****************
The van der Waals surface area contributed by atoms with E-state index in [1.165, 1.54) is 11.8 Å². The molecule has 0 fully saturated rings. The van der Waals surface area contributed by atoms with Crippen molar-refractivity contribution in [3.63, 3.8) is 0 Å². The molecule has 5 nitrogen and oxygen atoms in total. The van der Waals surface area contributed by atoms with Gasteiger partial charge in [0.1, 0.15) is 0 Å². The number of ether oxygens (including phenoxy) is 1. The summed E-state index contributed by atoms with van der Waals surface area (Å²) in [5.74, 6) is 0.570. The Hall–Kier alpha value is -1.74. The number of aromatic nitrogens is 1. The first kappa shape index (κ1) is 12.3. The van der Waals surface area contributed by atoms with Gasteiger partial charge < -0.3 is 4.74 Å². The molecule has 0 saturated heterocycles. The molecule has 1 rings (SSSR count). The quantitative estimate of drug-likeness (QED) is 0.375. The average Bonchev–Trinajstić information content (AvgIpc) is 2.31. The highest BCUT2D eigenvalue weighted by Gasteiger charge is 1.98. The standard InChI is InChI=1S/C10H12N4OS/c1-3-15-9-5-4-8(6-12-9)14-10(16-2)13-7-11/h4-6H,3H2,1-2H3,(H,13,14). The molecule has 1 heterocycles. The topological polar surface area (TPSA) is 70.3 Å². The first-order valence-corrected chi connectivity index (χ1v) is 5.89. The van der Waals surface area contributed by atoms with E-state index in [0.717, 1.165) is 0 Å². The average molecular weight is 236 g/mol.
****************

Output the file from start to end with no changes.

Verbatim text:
The van der Waals surface area contributed by atoms with E-state index in [1.165, 1.54) is 11.8 Å². The molecule has 0 fully saturated rings. The van der Waals surface area contributed by atoms with Crippen molar-refractivity contribution in [3.63, 3.8) is 0 Å². The molecule has 5 nitrogen and oxygen atoms in total. The van der Waals surface area contributed by atoms with Gasteiger partial charge in [0.1, 0.15) is 0 Å². The number of ether oxygens (including phenoxy) is 1. The summed E-state index contributed by atoms with van der Waals surface area (Å²) in [5.74, 6) is 0.570. The Hall–Kier alpha value is -1.74. The number of aromatic nitrogens is 1. The first kappa shape index (κ1) is 12.3. The van der Waals surface area contributed by atoms with Gasteiger partial charge < -0.3 is 4.74 Å². The molecule has 0 saturated heterocycles. The molecule has 1 rings (SSSR count). The quantitative estimate of drug-likeness (QED) is 0.375. The average Bonchev–Trinajstić information content (AvgIpc) is 2.31. The highest BCUT2D eigenvalue weighted by Gasteiger charge is 1.98. The standard InChI is InChI=1S/C10H12N4OS/c1-3-15-9-5-4-8(6-12-9)14-10(16-2)13-7-11/h4-6H,3H2,1-2H3,(H,13,14). The molecule has 1 heterocycles. The topological polar surface area (TPSA) is 70.3 Å². The first-order valence-corrected chi connectivity index (χ1v) is 5.89. The van der Waals surface area contributed by atoms with E-state index in [0.717, 1.165) is 0 Å². The average molecular weight is 236 g/mol.